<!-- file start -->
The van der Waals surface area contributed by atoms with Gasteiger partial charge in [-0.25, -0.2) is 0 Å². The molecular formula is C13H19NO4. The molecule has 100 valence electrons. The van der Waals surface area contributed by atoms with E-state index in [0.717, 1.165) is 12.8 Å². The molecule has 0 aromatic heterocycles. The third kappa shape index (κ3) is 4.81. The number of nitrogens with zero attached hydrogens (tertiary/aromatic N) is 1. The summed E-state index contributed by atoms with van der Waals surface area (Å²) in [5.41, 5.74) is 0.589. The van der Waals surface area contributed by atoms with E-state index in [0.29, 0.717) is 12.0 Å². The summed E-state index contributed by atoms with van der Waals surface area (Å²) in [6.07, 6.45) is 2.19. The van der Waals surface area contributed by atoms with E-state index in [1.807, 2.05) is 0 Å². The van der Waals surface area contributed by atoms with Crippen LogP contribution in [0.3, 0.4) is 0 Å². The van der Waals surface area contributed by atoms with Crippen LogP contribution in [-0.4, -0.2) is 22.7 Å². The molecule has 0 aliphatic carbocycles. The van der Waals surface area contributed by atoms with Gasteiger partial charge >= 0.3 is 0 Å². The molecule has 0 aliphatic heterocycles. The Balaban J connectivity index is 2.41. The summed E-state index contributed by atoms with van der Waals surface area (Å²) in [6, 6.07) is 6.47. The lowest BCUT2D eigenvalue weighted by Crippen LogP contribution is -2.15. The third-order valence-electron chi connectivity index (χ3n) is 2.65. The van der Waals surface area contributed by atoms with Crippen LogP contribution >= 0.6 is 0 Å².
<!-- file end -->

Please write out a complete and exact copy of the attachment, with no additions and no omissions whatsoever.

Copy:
The van der Waals surface area contributed by atoms with Gasteiger partial charge in [-0.25, -0.2) is 0 Å². The molecular formula is C13H19NO4. The molecule has 100 valence electrons. The van der Waals surface area contributed by atoms with E-state index in [0.717, 1.165) is 12.8 Å². The molecule has 0 aromatic heterocycles. The third kappa shape index (κ3) is 4.81. The number of nitrogens with zero attached hydrogens (tertiary/aromatic N) is 1. The summed E-state index contributed by atoms with van der Waals surface area (Å²) in [5.41, 5.74) is 0.589. The van der Waals surface area contributed by atoms with E-state index in [0.29, 0.717) is 12.0 Å². The summed E-state index contributed by atoms with van der Waals surface area (Å²) in [6.07, 6.45) is 2.19. The van der Waals surface area contributed by atoms with E-state index in [1.807, 2.05) is 0 Å². The van der Waals surface area contributed by atoms with Crippen LogP contribution in [0.3, 0.4) is 0 Å². The van der Waals surface area contributed by atoms with Crippen LogP contribution in [-0.4, -0.2) is 22.7 Å². The molecule has 0 aliphatic carbocycles. The van der Waals surface area contributed by atoms with Gasteiger partial charge >= 0.3 is 0 Å². The molecule has 0 aliphatic heterocycles. The Balaban J connectivity index is 2.41. The summed E-state index contributed by atoms with van der Waals surface area (Å²) in [6, 6.07) is 6.47. The lowest BCUT2D eigenvalue weighted by Crippen LogP contribution is -2.15. The third-order valence-electron chi connectivity index (χ3n) is 2.65. The van der Waals surface area contributed by atoms with Crippen LogP contribution >= 0.6 is 0 Å².